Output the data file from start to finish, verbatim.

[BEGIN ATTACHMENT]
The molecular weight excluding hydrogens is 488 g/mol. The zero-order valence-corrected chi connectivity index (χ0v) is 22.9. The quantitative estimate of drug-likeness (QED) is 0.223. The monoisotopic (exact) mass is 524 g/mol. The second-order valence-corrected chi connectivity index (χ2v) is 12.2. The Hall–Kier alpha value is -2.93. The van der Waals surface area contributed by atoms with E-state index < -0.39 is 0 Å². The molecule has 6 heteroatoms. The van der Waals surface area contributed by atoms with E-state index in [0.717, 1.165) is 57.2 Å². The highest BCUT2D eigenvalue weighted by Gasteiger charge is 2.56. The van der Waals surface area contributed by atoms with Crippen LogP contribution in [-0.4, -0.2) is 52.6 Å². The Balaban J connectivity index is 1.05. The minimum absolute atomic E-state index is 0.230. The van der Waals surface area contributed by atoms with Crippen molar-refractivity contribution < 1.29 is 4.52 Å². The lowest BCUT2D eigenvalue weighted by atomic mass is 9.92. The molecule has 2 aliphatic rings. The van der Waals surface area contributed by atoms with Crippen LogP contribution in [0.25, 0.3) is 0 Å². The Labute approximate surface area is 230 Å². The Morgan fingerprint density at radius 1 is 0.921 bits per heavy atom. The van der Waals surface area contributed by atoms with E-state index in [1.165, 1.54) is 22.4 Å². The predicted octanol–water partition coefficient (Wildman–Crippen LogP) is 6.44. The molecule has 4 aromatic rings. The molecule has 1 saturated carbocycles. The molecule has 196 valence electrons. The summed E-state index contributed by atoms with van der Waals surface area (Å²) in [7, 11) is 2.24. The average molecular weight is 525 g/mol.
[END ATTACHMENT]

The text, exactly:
The molecular weight excluding hydrogens is 488 g/mol. The zero-order valence-corrected chi connectivity index (χ0v) is 22.9. The quantitative estimate of drug-likeness (QED) is 0.223. The monoisotopic (exact) mass is 524 g/mol. The second-order valence-corrected chi connectivity index (χ2v) is 12.2. The Hall–Kier alpha value is -2.93. The van der Waals surface area contributed by atoms with E-state index < -0.39 is 0 Å². The molecule has 6 heteroatoms. The van der Waals surface area contributed by atoms with E-state index in [0.717, 1.165) is 57.2 Å². The highest BCUT2D eigenvalue weighted by Gasteiger charge is 2.56. The van der Waals surface area contributed by atoms with Crippen LogP contribution in [-0.4, -0.2) is 52.6 Å². The Balaban J connectivity index is 1.05. The minimum absolute atomic E-state index is 0.230. The van der Waals surface area contributed by atoms with Crippen molar-refractivity contribution < 1.29 is 4.52 Å². The lowest BCUT2D eigenvalue weighted by atomic mass is 9.92. The molecule has 2 aliphatic rings. The van der Waals surface area contributed by atoms with Crippen LogP contribution in [0.25, 0.3) is 0 Å². The Labute approximate surface area is 230 Å². The Morgan fingerprint density at radius 1 is 0.921 bits per heavy atom. The van der Waals surface area contributed by atoms with E-state index in [1.165, 1.54) is 22.4 Å². The predicted octanol–water partition coefficient (Wildman–Crippen LogP) is 6.44. The molecule has 4 aromatic rings. The molecule has 1 saturated carbocycles. The molecule has 196 valence electrons. The summed E-state index contributed by atoms with van der Waals surface area (Å²) in [7, 11) is 2.24. The average molecular weight is 525 g/mol.